I had decided that “blogfaced” no longer represented me in 2018. Actually, it only really made sense for about a week in 2009 but such is life.
Personal branding is a bit of a strange thing. In the dawn of the internet, we were all encouraged to keep personal and professional profiles separate, thereby protecting one’s “professional” image from one’s “personal” foibles, but those walls didn’t stand very long.
It’s become pretty clear in 2018 that it’s harder than ever to present only segments of your life to particular people and that blending is both exciting and challenging.
For me personally, it’s an exciting change because I prefer to present a wholistic version of myself in most situations. In looking for a new handle I wanted something that would serve the personal and professional needs I have in an online persona and something that was relatively timeless (that I wouldn’t likely have to change again).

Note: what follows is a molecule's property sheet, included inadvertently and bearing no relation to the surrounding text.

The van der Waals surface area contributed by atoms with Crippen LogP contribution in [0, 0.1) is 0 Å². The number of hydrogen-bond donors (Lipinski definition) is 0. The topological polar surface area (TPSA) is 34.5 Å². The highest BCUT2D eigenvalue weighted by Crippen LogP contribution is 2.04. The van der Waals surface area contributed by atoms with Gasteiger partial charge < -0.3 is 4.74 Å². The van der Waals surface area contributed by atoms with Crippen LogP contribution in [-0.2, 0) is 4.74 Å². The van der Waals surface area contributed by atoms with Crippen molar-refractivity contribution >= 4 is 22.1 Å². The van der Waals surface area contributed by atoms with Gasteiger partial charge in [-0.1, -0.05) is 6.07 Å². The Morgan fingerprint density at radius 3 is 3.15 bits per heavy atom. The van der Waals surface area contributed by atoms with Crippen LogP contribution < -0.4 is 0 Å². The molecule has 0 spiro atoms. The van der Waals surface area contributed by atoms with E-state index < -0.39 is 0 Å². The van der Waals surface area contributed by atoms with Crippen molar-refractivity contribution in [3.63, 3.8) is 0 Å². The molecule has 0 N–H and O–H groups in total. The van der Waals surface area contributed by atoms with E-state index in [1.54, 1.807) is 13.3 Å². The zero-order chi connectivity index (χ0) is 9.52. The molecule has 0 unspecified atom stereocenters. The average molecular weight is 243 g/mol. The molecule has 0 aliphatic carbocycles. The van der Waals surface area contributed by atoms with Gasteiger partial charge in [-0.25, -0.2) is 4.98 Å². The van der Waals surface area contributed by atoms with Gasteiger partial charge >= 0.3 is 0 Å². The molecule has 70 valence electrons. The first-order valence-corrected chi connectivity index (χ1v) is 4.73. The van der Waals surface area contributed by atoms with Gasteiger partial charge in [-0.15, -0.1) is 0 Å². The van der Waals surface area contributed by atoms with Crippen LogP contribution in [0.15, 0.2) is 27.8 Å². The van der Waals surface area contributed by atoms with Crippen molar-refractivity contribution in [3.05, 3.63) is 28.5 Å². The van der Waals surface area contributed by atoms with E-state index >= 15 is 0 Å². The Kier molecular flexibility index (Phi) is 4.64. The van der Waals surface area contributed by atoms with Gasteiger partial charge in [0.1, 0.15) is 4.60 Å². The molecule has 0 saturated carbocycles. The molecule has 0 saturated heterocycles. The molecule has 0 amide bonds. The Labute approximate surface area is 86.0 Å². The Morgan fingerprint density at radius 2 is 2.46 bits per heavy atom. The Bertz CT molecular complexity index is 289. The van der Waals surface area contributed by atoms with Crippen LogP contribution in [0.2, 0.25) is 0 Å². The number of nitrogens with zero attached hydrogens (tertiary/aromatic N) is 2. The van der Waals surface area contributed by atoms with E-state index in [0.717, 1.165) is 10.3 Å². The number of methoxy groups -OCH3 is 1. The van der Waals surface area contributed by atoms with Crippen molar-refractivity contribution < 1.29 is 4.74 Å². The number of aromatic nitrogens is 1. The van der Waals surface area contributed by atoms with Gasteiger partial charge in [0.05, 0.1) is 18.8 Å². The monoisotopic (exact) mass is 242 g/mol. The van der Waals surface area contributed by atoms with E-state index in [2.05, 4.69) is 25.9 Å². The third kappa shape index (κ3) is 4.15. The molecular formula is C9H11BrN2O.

I’ll be 100% honest and say that led me to a pretty straight-forward handle, albeit one that I’m pretty happy with and was lucky to secure on the platforms that I wanted.
…But this thought process (and the work involved) also made me think about what kind of effect this change might have on young people.
The adults of tomorrow are growing up in a world where they’re expected to share a lot of their personal lives for public scrutiny, and frankly that’s a little scary.
Maybe this is a less of a worry for those not in tech, but children are increasingly pushed to be aware of their personal “brand” at an ever younger age.
It’s possible that I’m the dinosaur here, and that it’s only work for me because I’m not net-native, but I suspect that this obsession with appearances, and constant public scrutiny (not to mention increasing corporate influence) has a damaging effect on people finding their own voices.
As with many things in 2018, it’s fascinating to watch our culture change at a breakneck speed, even if it’s also worrying.